The Toddler Tote by Lauri is one of the toys that I've avoided buying for a long time. I'm not a huge fan of plastic toys but as I've been looking at home school curriculums for 2 yr. olds the Toddler Tote has come up again and again. I finally gave in and the timing is perfect.
I've separated the contents into 4 activity sets to be rotated through on our activity shelf. The first set is the pegs for stacking. The little guy turned them into a golf club almost right away!
The other sets are the puzzles divided up by size. They haven't had a chance to be on the shelf yet but I anticipate that they will be well used.
The age on this is 2-5 years old. I think it's took easy for most 5 yr. olds but great for the 2-3 year olds!
While the package would fall apart quickly with our travel style it serves well as a storage container for the pieces not in use. Also, on the box it says that the pieces are crafted in the US and that lost pieces can be replaced.
I wonder if the Toddler Totes are being sold anywhere in Japan...

Monday, September 21, 2009

Hanging Toys

It can be hard to find interesting toys for little babies.
One of the places we go to play inspired this idea. They have silk scarves hanging from the ceiling on bungee cords. Here is my own version of that. This simple toy can serve so many purposes!
For babies who can't roll over it is good eye and hand exercise to have something to look at or just out of reach to try touching. With moving babies (crawl/walk) hanging things are a great motivation to keep moving. Even a toddler can have fun swatting at a ball or learning what happens if you pull and let go!
This is so simple to make. All you need is a clothes pin, some elastic cord and a soft object for the end. The ball is actually a dog toy with a jingle bell inside. It had a little loop to tie the elastic to. The other thing is a bandana. A light weight silk scarf that will move with the slightest breeze would also work well.
Tie one end of the elastic to the clothes pin and the other to the object.
Use the clothes pin to clip onto a curtain rod, door frame, etc.
As with any long string supervision is important. If the child manages to get a good grasp on the object he/she could also get wrapped in the string. I regularly shorten the string to keep the challenge in the activity.

Friday, September 18, 2009

Clothing Size Chart

On of the greatest challenges I have in finding clothes for the little guy is figuring out what size he is. Compared to the average Japanese baby his age he's on the tall side. His body shape is a bit different. I guess that's to be expected when neither of his parents is "normal"!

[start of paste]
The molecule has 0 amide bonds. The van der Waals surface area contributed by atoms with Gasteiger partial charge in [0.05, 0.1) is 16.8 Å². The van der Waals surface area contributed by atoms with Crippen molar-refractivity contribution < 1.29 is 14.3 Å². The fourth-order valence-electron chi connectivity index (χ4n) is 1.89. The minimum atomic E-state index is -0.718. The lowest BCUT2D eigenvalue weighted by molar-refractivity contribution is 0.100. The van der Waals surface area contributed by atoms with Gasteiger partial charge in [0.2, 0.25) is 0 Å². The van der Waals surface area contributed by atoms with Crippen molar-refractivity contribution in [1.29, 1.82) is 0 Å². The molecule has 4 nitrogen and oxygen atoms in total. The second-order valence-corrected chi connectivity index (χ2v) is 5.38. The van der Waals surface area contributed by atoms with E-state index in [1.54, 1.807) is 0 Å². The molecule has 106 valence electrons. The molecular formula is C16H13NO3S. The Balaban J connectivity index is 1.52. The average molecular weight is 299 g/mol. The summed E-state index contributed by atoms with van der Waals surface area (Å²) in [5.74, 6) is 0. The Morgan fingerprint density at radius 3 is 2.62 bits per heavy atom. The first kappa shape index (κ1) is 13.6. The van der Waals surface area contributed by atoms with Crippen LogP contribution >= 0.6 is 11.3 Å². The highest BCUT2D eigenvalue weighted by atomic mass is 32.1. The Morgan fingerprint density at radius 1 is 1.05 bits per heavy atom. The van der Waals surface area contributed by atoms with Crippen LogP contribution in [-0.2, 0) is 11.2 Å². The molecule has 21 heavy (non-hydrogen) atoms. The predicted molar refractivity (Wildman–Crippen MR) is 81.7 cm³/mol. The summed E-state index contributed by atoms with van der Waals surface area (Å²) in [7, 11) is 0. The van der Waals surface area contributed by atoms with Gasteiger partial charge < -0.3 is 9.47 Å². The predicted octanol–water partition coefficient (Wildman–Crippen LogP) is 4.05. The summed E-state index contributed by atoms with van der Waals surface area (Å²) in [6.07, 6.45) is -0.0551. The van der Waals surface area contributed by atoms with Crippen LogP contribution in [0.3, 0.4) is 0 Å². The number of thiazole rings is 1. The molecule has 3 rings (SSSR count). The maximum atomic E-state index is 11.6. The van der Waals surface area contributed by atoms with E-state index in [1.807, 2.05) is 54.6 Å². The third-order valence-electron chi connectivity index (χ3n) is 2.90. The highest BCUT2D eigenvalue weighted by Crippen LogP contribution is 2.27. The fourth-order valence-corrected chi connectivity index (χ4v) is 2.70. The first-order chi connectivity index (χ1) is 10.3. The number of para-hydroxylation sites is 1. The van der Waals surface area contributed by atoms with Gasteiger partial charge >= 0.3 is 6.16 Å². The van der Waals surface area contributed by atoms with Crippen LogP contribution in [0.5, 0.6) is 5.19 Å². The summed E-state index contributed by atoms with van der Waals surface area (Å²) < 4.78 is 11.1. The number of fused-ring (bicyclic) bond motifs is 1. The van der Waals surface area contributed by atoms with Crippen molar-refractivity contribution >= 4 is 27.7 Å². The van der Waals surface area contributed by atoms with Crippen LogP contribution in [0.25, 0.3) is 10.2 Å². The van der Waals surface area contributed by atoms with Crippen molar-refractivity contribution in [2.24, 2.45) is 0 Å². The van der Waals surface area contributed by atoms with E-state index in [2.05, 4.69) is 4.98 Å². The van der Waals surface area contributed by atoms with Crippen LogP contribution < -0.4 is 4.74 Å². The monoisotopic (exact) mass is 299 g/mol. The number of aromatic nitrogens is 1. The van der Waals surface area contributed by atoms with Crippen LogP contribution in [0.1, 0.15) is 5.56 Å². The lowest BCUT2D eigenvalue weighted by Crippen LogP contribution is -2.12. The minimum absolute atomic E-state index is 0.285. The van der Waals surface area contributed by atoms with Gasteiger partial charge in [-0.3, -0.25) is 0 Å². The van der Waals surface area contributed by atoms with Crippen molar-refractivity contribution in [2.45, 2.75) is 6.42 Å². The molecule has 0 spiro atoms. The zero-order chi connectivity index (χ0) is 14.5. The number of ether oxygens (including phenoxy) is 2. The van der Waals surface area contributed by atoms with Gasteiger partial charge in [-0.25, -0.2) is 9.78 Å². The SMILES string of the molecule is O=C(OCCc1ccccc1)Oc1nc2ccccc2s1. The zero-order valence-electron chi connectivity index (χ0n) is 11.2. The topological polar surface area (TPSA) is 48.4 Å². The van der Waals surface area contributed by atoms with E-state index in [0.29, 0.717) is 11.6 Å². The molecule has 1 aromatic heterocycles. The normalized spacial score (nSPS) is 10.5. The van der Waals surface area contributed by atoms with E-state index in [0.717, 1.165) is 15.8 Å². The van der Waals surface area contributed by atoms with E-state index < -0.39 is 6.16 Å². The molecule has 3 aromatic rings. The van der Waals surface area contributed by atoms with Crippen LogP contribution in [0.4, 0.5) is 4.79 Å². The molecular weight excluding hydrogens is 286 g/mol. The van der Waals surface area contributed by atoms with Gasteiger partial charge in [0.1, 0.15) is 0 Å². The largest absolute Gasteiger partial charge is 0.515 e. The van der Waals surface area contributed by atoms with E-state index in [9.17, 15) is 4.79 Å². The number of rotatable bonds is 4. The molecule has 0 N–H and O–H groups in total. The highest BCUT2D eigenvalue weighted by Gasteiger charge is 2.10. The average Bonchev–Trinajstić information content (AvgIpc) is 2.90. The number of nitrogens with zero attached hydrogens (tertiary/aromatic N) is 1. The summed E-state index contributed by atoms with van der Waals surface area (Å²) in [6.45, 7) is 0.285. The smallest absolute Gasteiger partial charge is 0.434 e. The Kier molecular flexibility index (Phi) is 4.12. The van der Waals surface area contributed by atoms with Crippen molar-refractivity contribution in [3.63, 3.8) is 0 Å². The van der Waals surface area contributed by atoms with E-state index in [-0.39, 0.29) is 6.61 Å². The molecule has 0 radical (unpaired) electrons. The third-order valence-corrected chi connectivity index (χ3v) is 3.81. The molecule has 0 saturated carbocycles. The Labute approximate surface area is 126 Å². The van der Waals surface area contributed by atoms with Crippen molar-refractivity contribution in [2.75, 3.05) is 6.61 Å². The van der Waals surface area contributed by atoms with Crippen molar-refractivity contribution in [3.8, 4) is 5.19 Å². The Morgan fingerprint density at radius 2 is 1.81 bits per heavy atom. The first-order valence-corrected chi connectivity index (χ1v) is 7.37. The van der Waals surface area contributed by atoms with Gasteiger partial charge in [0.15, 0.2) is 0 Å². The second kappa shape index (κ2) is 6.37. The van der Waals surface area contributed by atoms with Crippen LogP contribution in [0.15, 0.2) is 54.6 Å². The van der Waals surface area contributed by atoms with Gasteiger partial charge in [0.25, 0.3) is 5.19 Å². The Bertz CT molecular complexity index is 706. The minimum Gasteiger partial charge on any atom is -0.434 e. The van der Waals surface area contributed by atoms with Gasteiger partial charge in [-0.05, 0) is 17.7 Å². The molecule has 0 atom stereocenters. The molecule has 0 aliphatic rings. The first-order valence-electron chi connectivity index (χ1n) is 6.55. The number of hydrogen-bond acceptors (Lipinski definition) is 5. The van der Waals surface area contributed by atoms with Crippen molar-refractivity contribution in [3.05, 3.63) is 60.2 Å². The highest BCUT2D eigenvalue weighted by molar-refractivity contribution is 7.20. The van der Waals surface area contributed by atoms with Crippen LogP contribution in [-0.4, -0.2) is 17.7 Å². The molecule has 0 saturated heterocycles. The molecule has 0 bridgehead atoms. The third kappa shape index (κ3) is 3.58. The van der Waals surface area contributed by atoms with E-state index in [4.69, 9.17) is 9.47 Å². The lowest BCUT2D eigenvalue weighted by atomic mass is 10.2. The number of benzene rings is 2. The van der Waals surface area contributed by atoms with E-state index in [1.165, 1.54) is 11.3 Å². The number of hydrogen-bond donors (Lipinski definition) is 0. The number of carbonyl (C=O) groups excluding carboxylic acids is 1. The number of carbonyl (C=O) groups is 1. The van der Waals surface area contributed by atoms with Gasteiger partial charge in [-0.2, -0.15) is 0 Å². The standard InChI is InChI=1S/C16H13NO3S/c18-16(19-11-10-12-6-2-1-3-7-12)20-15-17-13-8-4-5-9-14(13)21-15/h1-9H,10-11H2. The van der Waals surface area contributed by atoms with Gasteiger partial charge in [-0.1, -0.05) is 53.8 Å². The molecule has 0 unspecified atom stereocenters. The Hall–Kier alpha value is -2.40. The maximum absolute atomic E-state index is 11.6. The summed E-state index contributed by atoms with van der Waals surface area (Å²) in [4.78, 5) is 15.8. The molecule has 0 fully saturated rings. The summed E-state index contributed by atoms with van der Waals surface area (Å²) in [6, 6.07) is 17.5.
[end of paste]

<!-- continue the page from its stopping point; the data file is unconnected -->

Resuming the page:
So, for the curious and for my own records here are the sizing charts in our local baby store. These vary from US and European sizing.
Baby Girls and Baby Boys
Newborns are listed but they are 50-60 cm (20-23 inches)
70 cm - 27 inches - 6 months
80 cm - 31 inches - 12-18 months
90 cm - 35 inches - 24 months
95 cm - 37 inches - 36 months


Boys and Girls sizes
100 cm - 39 inches - 3-4 yr. old
110 cm - 43 inches - 4-6 yr. old
120 cm - 47 inches - 6-7 yr. old
130 cm - 51 inches - 8-9 yr. old
140 cm - 55 inches - 10-11 yr. old


Monday, September 14, 2009

Signs at a Glance

This is the Signs at a Glance chart made and sold by Baby Signs. It lives on our fridge.
It came in the Baby SIgns started set that we got when the little guy was born. It has come in handy many times!
The words/signs that are included focus on what a toddler will probably want to share the most. Recently the little guy has even started going to it when he isn't sure about a sign!
The pictures are in the same style as the rest of the Baby Signs program so they're pretty easy to understand.

While on the topic of useful signing things to decorate your fridge...
Here is a flyer with important vocabulary for cold and flu season!
https://www.babysigns.com/pdf/BabySigns_Health.pdf
Of course if you want these signs to be useful if/when your child gets sick you'll need to start using them ahead of time. I've used them while reading a book where one of the characters is sick or when seeing a hospital or doctor on TV. Talking about potential situations like a visit to the doctor can help your little one to be less afraid when it does happen!